Research Institute for Autism Spectrum Disorders (TRIAD) at Vanderbilt
University to provide training throughout the state, beginning June 1999.
The contract includes hands-on training for local school system's
personnel in six regions of the state, one one-day school or
student-specific training in each of those six regions and a one-day
seminar in the three large regions.
Also, Starting in June 1999 we will conduct the TRIAD
Teacher Training (TTT) at various sites across our state. These TTT's will
create regional training teams, who will then be responsible for training
additional people over the next few years. In order to provide the most
global hands-on training possible, each regional training team is composed
of six educators, two each from three local school systems. By using this
"train the trainers" model we will provide a variety of personnel with
intensive, hands-on training that they can then bring to their own system
and to other systems they will train.
are as follows and these TTT's will
be complete by the end of October. Upper East TN: Johnson City; Lower East
TN: Bradley County; Upper Middle TN: Trousdale County; Lower Middle TN:
Williamson County; Upper West TN: Carroll County; Lower West TN:
Our spring conference with TRIAD this year
will focus on social skills and the child with autism. A variety of topics
will be covered, including the needs of non-verbal child, older children
with autism and the use of peers. This conference will be held in
Knoxville, Nashville and Jackson during April or May. Admission will be on
a first-come, first-served basis and will be open to parents, educators
and other personnel with an interest in children with autism.
are several other items that the Division is working on. First, we have
re-constituted the Autism Task Force and had our first meeting November
1st and 2nd, 1999 in Nashville. The task force will consist of 18 members,
with equal representation from each of the three large regions. The
membership consists of parents, local providers, university personnel and
relevant Division personnel. Additionally, we are creating a technical
assistance manual for school systems and parents. The completion manual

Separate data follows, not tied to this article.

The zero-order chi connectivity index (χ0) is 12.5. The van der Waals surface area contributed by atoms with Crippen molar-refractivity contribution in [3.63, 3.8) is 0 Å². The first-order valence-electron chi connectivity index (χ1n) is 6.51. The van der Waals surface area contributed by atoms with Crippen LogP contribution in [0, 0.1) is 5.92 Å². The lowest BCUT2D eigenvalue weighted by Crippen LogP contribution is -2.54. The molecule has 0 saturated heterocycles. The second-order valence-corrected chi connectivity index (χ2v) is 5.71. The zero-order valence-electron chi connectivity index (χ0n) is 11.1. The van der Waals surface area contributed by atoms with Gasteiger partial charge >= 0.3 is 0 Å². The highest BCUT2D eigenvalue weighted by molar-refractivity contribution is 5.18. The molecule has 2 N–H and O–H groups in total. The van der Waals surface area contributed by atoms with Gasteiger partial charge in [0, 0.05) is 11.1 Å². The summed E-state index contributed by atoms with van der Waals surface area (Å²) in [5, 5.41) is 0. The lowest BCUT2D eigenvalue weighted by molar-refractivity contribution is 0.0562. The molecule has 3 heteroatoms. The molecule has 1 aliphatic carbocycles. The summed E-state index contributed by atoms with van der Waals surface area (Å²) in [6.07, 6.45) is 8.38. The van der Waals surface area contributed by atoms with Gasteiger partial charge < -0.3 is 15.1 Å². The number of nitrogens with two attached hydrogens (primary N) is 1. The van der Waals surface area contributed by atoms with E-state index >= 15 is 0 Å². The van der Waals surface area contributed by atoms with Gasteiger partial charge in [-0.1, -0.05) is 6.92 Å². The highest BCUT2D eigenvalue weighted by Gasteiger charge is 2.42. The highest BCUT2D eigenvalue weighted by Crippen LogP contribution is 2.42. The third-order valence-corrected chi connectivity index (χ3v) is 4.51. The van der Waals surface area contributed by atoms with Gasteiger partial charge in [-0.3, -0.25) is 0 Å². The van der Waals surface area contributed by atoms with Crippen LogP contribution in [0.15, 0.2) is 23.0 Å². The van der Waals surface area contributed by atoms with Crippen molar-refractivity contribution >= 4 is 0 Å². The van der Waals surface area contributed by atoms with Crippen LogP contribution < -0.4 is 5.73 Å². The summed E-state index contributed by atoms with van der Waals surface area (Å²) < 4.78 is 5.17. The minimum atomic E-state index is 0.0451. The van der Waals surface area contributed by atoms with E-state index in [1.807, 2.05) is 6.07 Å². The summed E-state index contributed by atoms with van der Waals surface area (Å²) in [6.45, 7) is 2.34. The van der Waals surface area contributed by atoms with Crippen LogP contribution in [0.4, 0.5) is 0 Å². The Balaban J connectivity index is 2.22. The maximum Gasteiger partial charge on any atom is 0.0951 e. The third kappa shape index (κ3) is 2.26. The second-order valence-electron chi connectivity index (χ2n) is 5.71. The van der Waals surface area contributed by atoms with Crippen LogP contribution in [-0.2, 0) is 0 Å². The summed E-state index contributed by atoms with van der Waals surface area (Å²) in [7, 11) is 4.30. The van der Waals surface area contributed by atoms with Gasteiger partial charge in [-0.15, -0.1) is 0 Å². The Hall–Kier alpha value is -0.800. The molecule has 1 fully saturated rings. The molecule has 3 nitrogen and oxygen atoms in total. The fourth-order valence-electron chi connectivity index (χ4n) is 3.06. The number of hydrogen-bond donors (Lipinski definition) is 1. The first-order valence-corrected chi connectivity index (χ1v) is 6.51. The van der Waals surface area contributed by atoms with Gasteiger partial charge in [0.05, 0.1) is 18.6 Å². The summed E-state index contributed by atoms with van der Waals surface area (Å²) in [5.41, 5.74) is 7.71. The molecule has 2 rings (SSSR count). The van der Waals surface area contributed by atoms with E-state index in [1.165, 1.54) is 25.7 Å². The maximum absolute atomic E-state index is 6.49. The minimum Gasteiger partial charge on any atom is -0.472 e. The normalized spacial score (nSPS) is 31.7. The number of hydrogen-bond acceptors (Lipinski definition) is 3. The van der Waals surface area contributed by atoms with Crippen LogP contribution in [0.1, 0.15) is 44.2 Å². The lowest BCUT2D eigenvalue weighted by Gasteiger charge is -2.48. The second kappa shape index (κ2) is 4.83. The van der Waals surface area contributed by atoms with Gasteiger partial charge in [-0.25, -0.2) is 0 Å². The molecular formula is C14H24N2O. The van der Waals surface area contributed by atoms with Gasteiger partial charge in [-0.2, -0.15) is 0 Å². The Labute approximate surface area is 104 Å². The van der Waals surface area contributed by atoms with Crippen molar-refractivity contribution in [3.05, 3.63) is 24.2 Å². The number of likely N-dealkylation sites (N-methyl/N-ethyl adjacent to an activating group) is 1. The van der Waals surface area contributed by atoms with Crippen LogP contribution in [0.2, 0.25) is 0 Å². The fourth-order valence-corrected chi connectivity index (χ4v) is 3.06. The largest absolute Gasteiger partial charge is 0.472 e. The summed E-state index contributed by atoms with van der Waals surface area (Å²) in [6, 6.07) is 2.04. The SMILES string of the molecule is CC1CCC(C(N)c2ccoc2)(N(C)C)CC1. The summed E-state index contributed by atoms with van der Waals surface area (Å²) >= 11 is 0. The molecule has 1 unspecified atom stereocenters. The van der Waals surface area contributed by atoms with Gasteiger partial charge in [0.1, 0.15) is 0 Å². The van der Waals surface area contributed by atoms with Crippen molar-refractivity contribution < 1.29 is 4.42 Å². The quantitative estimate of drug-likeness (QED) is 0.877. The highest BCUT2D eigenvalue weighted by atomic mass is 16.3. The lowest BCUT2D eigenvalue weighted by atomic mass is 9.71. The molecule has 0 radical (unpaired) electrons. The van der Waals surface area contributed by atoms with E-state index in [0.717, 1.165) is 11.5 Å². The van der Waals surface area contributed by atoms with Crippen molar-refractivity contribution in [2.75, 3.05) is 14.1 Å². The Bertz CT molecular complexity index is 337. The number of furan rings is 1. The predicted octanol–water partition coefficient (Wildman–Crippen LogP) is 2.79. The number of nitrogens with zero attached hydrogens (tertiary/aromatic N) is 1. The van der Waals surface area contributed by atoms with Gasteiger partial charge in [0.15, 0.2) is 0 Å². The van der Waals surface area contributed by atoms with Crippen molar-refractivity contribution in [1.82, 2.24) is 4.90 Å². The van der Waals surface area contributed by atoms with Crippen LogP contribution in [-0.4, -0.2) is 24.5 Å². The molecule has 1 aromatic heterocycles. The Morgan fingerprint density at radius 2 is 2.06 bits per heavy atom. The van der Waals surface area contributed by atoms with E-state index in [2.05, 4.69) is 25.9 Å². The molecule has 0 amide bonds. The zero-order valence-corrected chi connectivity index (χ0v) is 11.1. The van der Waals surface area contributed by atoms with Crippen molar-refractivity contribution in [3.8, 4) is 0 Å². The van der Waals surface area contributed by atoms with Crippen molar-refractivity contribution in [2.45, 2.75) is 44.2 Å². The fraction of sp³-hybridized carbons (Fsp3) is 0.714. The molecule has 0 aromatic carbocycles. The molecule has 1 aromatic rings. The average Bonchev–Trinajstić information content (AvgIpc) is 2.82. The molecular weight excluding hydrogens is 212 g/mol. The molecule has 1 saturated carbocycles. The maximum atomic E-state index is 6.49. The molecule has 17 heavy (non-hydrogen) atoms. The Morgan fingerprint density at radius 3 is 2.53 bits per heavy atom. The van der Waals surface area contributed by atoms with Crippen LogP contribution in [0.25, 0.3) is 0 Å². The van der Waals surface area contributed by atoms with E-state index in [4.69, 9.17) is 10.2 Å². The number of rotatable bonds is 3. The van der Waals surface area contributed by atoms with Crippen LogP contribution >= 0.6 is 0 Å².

will be an initial goal for the task force. As always, we continue to be
available for both parents and school systems to provide technical
assistance and training as necessary.
As Lead Agency for the
State's Early Intervention System of services for eligible children ages
birth through two, the Department will also be working with Dr. Wendy
Stone at TRIAD to provide training and consultation to
early intervention providers. In
addition, the Office of Early Childhood is beginning the pilot of an Early
Intervention Resource Center project in the Memphis area in July which
will place particular emphasis on services to infants and toddlers who
have been determined to have disabilities within the autism spectrum. Dr.
Stone will provide training for the staff and partners of that project in
the screening of two year olds for characteristics which indicate that the
child my be suspect for autism and in a range of early intervention
methods that are appropriate for very young children. We will utilize our
experience with that project to develop plans for supporting similar
initiatives in other areas of the state.
Target Christmas Tree
The Target Store in
Hixson has donated a Christmas Tree to benefit F.E.A.T.-Chattanooga again
this year. The 7 1/2 foot decorated Christmas tree with a retail value of
over $1,000 is on display at the Northgate location of Target. As a
fundraising event, FEAT is giving away the tree for a $5.00 donation to
F.E.A.T.- Chattanooga. The winner of the Christmas Tree, including all the
decorations, will be selected on Monday, December 20th.
FEAT Family Holiday Party
On December 10th
F.E.A.T. of Chattanooga will celebrate the holidays with a FEAT Family
Holiday Get-Together. This gathering for the entire family will occur at
Bayside Baptist Church on Highway 58 in Chattanooga from 6:30 pm until
8:30 pm. This location worked out very well last year because each "step"
of the party took place in several different rooms in order to help
alleviate over-stimulation for our children. There will be pictures with
Santa, holiday videos and music, craft gifts for the kids to make
including ornaments for the tree and a personalized welcome mat. Bring
your favorite holiday dessert or finger food and join in the fun.
Calling All Members
FEAT Board Members will be
calling each FEAT Family to ask a few questions. Below is a list of those
questions that will be asked so you can be prepared for their
Celebration: Do you plan to attend? How many people will attend and how
many of those are children?